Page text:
Greenwich cyclist deaths: New council leader invites City Hall chiefs to lethal junction

Woolwich Road flyover
The Woolwich Road roundabout was dropped from two safety schemes by Sadiq Khan

New Greenwich Council leader Danny Thorpe has invited new London transport chief Heidi Alexander to come and see the road where two cyclists were killed earlier this month after mayor Sadiq Khan cancelled planned safety improvements.

Thorpe has asked Alexander, the new deputy mayor for transport, along with walking and cycling commissioner Will Norman to join him on the A206, which saw two deaths in nine days after collisions with lorries – a 46-year-old man on Romney Road on 9 May, and a 37-year-old man at the Woolwich Road roundabout on 18 May.

Protesters are planning to hold a “die-in” protest at Woolwich Town Hall at 6pm on Thursday 7 June.

Romney Road and Woolwich Road were removed from the mayor’s Cycle Superhighway 4 scheme in 2016 – which would have provided segregated lanes and improvements to the notorious roundabout, where the A206 meets the Blackwall Tunnel approach. TfL recently consulted on a scheme that runs from Tower Bridge to Deptford Creek Bridge, rather than London Bridge to Woolwich as initially planned.

Woolwich Road roundabout in 2009
Nothing has been done at Woolwich Road roundabout since Adrianna Skrzypiec’s death in 2009

Separately, the Woolwich Road roundabout – where a 31-year-old woman also died after a similar collision in 2009 – did feature in a mayoral scheme called Better Junctions, which was launched in 2014.

But this was scrapped after Khan took office, with Norman launching a new scheme which did not include the A206/A102 junction.

Norman has since denied any scheme for the junction was cancelled.

Meanwhile, campaign group Stop Killing Cyclists has pointed the finger at Greenwich Council, which claims it has an “outrageous lethal opposition” to Cycle Superhighway 4 – even though councillors and officers have voiced frustration at Greenwich losing out on the vast majority of CS4’s route through the borough.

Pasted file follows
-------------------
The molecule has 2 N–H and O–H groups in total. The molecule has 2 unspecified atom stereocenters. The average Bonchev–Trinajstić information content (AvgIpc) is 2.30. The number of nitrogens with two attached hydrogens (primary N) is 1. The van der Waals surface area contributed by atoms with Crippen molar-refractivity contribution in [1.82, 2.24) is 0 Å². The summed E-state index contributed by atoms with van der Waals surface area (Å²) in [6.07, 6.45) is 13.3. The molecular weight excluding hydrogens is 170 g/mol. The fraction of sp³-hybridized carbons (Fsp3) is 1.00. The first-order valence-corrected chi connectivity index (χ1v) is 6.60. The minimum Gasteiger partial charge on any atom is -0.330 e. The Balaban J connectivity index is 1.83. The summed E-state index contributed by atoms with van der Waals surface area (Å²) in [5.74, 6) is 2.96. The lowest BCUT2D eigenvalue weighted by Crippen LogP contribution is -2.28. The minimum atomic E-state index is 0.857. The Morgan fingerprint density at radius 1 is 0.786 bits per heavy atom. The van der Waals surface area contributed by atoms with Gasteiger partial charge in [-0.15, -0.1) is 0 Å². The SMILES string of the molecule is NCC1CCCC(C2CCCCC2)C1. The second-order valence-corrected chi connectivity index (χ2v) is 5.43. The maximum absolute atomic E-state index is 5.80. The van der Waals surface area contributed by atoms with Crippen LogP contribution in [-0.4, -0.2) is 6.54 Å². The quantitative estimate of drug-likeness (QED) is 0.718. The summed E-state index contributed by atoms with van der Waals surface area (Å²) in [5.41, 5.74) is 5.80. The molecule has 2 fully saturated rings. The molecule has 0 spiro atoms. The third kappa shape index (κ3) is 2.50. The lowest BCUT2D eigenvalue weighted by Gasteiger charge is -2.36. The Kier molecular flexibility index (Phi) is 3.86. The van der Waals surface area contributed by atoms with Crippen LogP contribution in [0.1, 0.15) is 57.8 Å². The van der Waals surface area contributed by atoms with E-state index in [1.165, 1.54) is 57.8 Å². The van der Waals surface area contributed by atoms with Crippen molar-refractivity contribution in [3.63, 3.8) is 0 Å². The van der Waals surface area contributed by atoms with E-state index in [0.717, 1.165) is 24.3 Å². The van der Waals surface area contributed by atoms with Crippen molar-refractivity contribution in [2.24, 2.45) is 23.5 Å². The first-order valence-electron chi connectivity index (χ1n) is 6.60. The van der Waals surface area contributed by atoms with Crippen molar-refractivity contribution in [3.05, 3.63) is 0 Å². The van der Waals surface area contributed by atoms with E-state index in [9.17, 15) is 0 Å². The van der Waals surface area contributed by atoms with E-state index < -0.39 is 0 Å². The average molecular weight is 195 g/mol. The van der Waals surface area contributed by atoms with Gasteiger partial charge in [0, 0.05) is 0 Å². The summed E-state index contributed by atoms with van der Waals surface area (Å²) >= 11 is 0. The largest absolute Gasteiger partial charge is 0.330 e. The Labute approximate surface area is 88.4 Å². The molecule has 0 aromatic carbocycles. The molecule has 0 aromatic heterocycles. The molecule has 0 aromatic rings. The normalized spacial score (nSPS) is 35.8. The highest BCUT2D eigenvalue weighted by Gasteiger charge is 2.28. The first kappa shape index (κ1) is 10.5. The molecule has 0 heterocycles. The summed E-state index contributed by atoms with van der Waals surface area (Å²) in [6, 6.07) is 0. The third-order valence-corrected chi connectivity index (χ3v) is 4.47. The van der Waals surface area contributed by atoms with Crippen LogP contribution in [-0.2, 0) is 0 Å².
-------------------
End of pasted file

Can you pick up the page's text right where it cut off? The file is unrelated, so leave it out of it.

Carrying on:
It is unclear whether Stop Killing Cyclists are referring to the administration of Chris Roberts, who blocked many schemes because of a personal antipathy to Boris Johnson’s former cycling commissioner Andrew Gilligan, or his successor Denise Hyland, who was more supportive of cycling schemes.

Thorpe, on a tour of the borough to make his first working day in office as leader, told Greenwich.co.uk that he wanted to see action on the issue.

“I’ve asked for an urgent site meeting with Heidi Alexander and Will Norman, with us and our officers to discuss what we can all jointly do,” he said (see full story).

“I know there’s some talk with people saying things have been cancelled or not cancelled. I don’t know the details on those and my view really is that I don’t want to get in to the blame game.

“We need to do something to fix the problem. I also spoke with Greenwich Cyclists who are involved in an event next Thursday to mark what’s happened and make a call for action so we’re talking to them about how we need them to be involved as we go forward.”

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